We always walk on a leash-a challenge with Millie as she is learning.
This is a very important issue I must face & there is always the option not to spay.
Unfortunately, I have no vet that I trust to give me then NON-MONEY IN THEIR POCKET ANSWER.
I consider myself a responsible pet parent/guardian, I always want to do what is in Millie’s best interest and this is an overwhelming decision to make.
Pepper was never spayed, yes I do worry about pyometra.
I am very very concerned and I do trust the opinions of people on this site.
I wish I knew how to send the link to the Whole Dog Journal article ,but I don’t sorry,it too explained in great detail the pros and cons.
I have time since I was not going to spay until she went in at least 2-3 heat cycles
I wish I had more definitive information on this procedure,I don’t know if they even do this procedure at LSU Veterinary schoolaquariangtMember
I don’t think it’s terrible not to go to dog parks. I don’t either. I have a general dislike for the majority of the dog owning population, and too many people think its a free for all to let their a**hole dogs behave thusly.
Aimee, I completely agree with the leash statements 🙂Laura MMember
Perhaps you can find a holistic vet in your area via the link below that might have a different approach to what you are feeling regarding the decision to spay/neuter. I think hormones play a much larger role in our entire body, not just reproduction. The Whole Dog Journal has several articles on the subject but I can’t supply the link because it is a subscription magazine, and a very worthwhile one. If people are interested they can subscribe and read more on line. I commend you for taking the time to think of what is best for your girl and I’m sure whatever you decide it will be a very thoughtful decision. Chris Zink, DVM has written articles on the subject too – you might want to look them up on line. For what it’s worth – dog parks are not on my list of favorite places either! – Good luck.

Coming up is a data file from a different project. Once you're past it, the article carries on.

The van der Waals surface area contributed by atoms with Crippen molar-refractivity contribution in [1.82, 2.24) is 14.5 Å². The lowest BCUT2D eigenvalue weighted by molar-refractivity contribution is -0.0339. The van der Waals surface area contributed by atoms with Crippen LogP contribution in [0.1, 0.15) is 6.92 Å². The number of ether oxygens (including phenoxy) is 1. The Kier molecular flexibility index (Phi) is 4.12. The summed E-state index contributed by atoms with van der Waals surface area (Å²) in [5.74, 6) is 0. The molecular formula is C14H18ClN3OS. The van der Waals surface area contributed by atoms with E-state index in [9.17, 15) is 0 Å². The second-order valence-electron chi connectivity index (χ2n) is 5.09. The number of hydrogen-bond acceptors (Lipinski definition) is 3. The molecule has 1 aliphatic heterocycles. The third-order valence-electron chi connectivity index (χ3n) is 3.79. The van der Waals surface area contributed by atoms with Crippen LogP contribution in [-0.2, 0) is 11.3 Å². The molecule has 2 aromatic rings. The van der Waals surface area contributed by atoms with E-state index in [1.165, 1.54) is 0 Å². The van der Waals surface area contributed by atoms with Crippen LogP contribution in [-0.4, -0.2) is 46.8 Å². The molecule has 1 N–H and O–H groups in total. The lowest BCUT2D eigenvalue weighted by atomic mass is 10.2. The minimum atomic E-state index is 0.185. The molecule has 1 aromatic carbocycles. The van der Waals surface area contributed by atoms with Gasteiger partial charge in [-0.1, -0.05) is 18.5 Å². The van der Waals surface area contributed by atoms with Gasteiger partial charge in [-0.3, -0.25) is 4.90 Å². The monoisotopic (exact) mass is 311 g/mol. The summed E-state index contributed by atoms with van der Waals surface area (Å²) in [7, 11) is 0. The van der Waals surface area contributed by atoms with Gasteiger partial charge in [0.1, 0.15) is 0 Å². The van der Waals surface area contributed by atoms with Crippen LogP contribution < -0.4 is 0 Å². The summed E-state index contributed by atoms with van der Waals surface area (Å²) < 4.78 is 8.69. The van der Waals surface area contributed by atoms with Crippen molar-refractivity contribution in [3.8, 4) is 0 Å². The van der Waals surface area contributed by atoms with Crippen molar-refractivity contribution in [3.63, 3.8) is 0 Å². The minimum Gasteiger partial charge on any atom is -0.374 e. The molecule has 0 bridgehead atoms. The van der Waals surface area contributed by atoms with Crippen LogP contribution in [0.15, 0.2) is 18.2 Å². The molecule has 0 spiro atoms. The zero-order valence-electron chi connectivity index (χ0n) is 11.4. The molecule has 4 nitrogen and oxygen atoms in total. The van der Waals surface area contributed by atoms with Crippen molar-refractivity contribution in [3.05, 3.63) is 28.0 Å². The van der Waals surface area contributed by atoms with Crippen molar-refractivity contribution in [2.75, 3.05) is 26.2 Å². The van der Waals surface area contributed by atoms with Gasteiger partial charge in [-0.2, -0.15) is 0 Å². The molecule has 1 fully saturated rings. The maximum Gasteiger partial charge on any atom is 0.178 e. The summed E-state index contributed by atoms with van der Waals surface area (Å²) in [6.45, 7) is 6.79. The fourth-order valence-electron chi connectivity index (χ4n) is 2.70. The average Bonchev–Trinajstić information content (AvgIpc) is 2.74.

Thank you for your advice.
Believe it or not i did go to “the holistic” vet in my area and I think she needs to look up what the word “Holistic” means. I don’t mean to sound nasty or smarty pants, but it was a joke. I was asking her opinion on an unconventional treatment for Pepper,there has been so many issues with Pepper, my mind is drawing a blank now as to why I went to this so-called holistic vet.
She really leans to conventional medicine more than a true holistic way of practicing.
I tried to supply the link to the article at the WDJ, now i understand why I couldn’t.
I know that Pepper wasn’t spayed probably because it cost those horrible people money.
Is she suffering from not being spayed? Laura , I don’t know.Are all her health issues related to her not being spayed? Honestly in my gut, I say no, she has an inflammatory condition in her entire body from 8 years of horrendous care.
I know Millie is different, Oh well I guess I will have to obsess about this for some time.
Thanks you again for taking the time to post & not thinking there is something wrong with me for not going to a doggie park